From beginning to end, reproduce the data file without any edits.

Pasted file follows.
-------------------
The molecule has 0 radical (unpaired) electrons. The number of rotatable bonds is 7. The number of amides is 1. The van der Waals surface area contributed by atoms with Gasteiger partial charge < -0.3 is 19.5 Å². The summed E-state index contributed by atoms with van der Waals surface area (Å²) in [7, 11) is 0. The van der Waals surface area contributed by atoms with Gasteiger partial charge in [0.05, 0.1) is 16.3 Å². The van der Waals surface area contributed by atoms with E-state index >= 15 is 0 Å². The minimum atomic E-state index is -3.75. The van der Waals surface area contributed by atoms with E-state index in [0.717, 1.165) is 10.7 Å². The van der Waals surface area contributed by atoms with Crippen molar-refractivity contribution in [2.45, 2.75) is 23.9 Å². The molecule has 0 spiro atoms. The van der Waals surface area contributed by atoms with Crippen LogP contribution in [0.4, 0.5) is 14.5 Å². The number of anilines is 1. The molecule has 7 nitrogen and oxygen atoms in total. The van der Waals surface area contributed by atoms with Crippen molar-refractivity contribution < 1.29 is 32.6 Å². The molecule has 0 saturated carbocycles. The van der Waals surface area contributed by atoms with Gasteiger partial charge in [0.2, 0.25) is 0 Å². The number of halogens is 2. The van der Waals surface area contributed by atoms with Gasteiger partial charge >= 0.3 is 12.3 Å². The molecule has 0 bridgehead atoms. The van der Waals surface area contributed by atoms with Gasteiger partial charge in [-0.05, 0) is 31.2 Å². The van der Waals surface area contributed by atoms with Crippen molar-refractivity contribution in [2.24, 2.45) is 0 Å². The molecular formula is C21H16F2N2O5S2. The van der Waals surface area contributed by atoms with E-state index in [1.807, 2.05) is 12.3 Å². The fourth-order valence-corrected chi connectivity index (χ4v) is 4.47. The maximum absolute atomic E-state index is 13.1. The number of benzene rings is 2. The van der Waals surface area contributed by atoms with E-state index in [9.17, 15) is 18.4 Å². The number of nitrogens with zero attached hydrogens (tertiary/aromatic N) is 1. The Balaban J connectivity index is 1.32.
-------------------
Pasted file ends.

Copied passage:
The molecule has 0 radical (unpaired) electrons. The number of rotatable bonds is 7. The number of amides is 1. The van der Waals surface area contributed by atoms with Gasteiger partial charge < -0.3 is 19.5 Å². The summed E-state index contributed by atoms with van der Waals surface area (Å²) in [7, 11) is 0. The van der Waals surface area contributed by atoms with Gasteiger partial charge in [0.05, 0.1) is 16.3 Å². The van der Waals surface area contributed by atoms with E-state index >= 15 is 0 Å². The minimum atomic E-state index is -3.75. The van der Waals surface area contributed by atoms with E-state index in [0.717, 1.165) is 10.7 Å². The van der Waals surface area contributed by atoms with Crippen molar-refractivity contribution in [2.45, 2.75) is 23.9 Å². The molecule has 0 spiro atoms. The van der Waals surface area contributed by atoms with Crippen LogP contribution in [0.4, 0.5) is 14.5 Å². The number of anilines is 1. The molecule has 7 nitrogen and oxygen atoms in total. The van der Waals surface area contributed by atoms with Crippen molar-refractivity contribution < 1.29 is 32.6 Å². The molecule has 0 saturated carbocycles. The van der Waals surface area contributed by atoms with Gasteiger partial charge in [0.2, 0.25) is 0 Å². The number of halogens is 2. The van der Waals surface area contributed by atoms with Gasteiger partial charge >= 0.3 is 12.3 Å². The molecule has 0 bridgehead atoms. The van der Waals surface area contributed by atoms with Gasteiger partial charge in [-0.05, 0) is 31.2 Å². The van der Waals surface area contributed by atoms with Crippen molar-refractivity contribution in [2.24, 2.45) is 0 Å². The molecular formula is C21H16F2N2O5S2. The van der Waals surface area contributed by atoms with E-state index in [1.807, 2.05) is 12.3 Å². The fourth-order valence-corrected chi connectivity index (χ4v) is 4.47. The maximum absolute atomic E-state index is 13.1. The number of benzene rings is 2. The van der Waals surface area contributed by atoms with E-state index in [9.17, 15) is 18.4 Å². The number of nitrogens with zero attached hydrogens (tertiary/aromatic N) is 1. The Balaban J connectivity index is 1.32.